Native to South America, tomatoes were brought to Europe in the 1500s by Spanish conquistadors. Most Europeans believed tomatoes were poisonous, hence their genus name, Lycopersicon, which means "wolf peach." Today, tomatoes are the most frequently grown vegetable in home gardens, according to Judy Sedbrook, Master Gardener at Colorado State University Cooperative Extension Office, and with good reason. Homegrown tomatoes taste nothing like their mushy store counterparts and grow well in most areas of the United States. Use them fresh or in salsas and sauces.
Prepare garden soil by spreading a 1- to 2-inch layer of compost or manure over your garden area with a rake. Shovel into the soil 6 inches, turning the soil over to loosen clods and mix the compost or manure into your soil.
Lay a sheet of black plastic over your soil two to three weeks before planting. The black plastic warms up the soil and tomato plants grow more quickly.
Plant your tomatoes two weeks before the last frost. Plant your tomatoes in a hole deep enough to cover the peat pot by 1 inch. Exposed peat pots dry out quickly, absorbing water from the soil. Pour 1 cup of starter solution (diluted according to package directions) around each plant. Scatter 3/4 cup of lime around each tomato and work in gently with a hoe. Lime prevents nutrient imbalances and reduces the chance of blossom end rot.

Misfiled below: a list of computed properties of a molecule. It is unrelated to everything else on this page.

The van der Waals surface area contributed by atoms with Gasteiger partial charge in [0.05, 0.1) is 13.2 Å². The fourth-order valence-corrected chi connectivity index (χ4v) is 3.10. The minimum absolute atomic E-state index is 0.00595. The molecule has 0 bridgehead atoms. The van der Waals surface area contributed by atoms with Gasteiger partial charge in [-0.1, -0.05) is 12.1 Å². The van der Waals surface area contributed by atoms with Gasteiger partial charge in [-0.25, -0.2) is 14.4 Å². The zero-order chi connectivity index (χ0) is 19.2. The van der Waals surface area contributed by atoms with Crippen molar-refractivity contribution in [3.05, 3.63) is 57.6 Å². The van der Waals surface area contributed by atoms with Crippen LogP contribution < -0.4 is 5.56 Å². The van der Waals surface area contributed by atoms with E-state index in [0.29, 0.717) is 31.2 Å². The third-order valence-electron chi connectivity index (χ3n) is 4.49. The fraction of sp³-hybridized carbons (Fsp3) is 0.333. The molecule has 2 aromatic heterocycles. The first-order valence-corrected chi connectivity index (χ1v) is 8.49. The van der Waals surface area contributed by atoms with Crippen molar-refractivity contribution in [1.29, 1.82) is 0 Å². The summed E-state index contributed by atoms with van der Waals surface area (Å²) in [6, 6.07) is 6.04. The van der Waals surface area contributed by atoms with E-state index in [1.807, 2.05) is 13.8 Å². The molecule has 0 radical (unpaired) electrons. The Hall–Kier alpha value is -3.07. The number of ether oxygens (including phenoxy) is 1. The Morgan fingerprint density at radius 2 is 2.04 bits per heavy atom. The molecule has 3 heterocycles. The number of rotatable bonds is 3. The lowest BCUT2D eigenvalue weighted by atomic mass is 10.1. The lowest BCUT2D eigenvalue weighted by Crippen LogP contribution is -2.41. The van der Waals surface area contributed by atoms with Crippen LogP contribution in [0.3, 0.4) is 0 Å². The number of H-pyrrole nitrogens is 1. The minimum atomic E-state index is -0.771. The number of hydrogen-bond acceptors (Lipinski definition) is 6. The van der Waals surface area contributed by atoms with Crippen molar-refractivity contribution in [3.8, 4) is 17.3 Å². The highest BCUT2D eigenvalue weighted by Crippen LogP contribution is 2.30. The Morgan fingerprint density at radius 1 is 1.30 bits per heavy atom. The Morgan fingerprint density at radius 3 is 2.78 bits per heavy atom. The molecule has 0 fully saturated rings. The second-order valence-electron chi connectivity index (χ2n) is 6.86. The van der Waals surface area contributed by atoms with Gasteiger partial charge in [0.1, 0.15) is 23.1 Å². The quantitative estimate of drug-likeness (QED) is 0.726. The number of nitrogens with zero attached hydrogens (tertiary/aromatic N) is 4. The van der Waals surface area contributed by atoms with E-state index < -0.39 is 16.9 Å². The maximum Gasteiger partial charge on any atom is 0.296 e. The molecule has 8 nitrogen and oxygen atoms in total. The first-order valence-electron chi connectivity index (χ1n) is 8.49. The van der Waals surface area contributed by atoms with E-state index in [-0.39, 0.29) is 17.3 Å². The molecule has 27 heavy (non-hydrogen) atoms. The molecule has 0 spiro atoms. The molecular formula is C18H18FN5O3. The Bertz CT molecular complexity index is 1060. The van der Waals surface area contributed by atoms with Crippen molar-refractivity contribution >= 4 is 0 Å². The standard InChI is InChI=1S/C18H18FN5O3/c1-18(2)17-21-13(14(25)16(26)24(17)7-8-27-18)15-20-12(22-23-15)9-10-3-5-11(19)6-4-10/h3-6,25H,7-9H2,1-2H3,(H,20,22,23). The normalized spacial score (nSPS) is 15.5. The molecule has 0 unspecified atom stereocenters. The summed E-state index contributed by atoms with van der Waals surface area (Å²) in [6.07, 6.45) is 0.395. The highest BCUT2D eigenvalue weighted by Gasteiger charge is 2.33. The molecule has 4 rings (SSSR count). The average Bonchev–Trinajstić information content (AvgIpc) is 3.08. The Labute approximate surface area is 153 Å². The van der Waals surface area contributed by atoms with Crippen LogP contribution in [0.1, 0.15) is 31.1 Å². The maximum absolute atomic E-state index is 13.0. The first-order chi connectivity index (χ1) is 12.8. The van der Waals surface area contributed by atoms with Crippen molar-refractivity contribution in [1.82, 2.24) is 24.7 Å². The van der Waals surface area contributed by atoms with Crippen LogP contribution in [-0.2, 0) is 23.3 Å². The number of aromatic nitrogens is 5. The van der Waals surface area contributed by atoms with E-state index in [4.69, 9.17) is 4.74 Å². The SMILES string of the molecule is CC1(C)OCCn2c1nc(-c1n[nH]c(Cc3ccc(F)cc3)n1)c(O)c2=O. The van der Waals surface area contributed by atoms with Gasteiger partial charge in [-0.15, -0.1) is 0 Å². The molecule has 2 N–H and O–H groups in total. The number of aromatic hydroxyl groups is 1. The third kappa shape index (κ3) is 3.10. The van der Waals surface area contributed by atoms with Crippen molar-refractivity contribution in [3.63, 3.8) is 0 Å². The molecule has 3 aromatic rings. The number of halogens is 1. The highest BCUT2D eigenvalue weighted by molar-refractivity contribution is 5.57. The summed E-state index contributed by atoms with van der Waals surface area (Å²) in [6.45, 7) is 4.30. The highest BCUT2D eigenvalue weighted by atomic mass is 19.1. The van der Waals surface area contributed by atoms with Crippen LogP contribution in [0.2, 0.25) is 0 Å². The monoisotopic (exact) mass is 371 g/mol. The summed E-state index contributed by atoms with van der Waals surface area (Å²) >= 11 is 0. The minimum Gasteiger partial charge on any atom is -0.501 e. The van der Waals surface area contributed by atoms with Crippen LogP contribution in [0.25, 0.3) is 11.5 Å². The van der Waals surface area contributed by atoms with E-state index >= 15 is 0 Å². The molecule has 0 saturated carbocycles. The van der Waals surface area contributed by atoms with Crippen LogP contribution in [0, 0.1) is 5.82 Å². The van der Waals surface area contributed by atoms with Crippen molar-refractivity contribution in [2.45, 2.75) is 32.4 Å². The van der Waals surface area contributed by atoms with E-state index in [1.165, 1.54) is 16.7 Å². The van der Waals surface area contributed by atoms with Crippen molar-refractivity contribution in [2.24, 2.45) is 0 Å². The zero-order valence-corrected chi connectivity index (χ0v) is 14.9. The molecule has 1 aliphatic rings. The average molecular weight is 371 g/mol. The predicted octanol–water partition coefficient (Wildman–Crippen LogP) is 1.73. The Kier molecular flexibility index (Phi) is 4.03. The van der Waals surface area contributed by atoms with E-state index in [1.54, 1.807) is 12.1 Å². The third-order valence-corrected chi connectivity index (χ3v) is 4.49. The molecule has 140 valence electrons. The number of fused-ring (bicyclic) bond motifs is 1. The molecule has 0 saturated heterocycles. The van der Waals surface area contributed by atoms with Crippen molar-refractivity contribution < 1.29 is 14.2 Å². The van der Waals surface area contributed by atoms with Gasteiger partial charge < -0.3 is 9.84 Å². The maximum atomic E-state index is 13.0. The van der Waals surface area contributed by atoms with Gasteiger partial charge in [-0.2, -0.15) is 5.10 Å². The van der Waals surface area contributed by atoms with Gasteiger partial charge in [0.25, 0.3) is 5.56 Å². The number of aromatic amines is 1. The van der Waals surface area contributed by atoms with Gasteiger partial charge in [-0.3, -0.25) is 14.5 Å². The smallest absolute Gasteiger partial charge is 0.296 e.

Protect your tomato plants from wind and cold nighttime temperatures. Cover young plants with self-standing plant protectors (Wall O' Waters) or cut the bottom off of an empty plastic milk jug and place the jug over the tomatoes. Remove the protection once nighttime temperatures are consistently above 65 degrees F.
Check your tomatoes daily for moisture. Tomatoes need evenly moist soil, so water them before the soil feels dry. Water slowly using soaker hoses or turn your hose on to just a trickle. Tomatoes that have received too much water, too quickly, may crack. Additionally, when tomatoes go through cycles of drought followed by plentiful water, they don't bear as well and are more prone to diseases.
Stake or cage your tomato plants after you remove the frost protection. Buy 6-foot stakes or tomato cages at a nursery. Drive stakes or tomato cages into the ground to a depth of 12 inches. Attach tomato plants to the stake by tying a soft rope around the tomato and the stake, allowing 3 to 4 inches of slack.
Things You Will Need
- Compost or manure
- Black plastic
- 8-8-8 fertilizer
- Starter solution
- Self-standing plant protectors (Wall O' Water) or empty plastic gallon milk jug
- Stake or cage
- Choose early harvest tomatoes. (The plant tag will say that plants mature in 50 to 60 days, as opposed to 75 or 80). These tomatoes will grow and produce faster than long season tomatoes.
- Choose tomato types with a good track record of successful growing. Popular hybrid types include Better Boy, Whopper, and Celebrity. Look for the VFN symbol which means the plant is resistant to several diseases.
- Buy large, healthy plants for faster growth. Avoid plants that are leggy or spindly.
- Wall O' Water is a commercially produced plastic ring that fits over young tomato plants and forms a tent shape. Fill the pockets with water that collect heat from the sun to protect plants from chilly nighttime temperatures. Find them at nurseries and garden stores.
- If you choose not to protect plants from frost, wait until after the last frost before planting. Planting a bit early, though, produces tomatoes faster.
- Some bush varieties don't require staking or caging.
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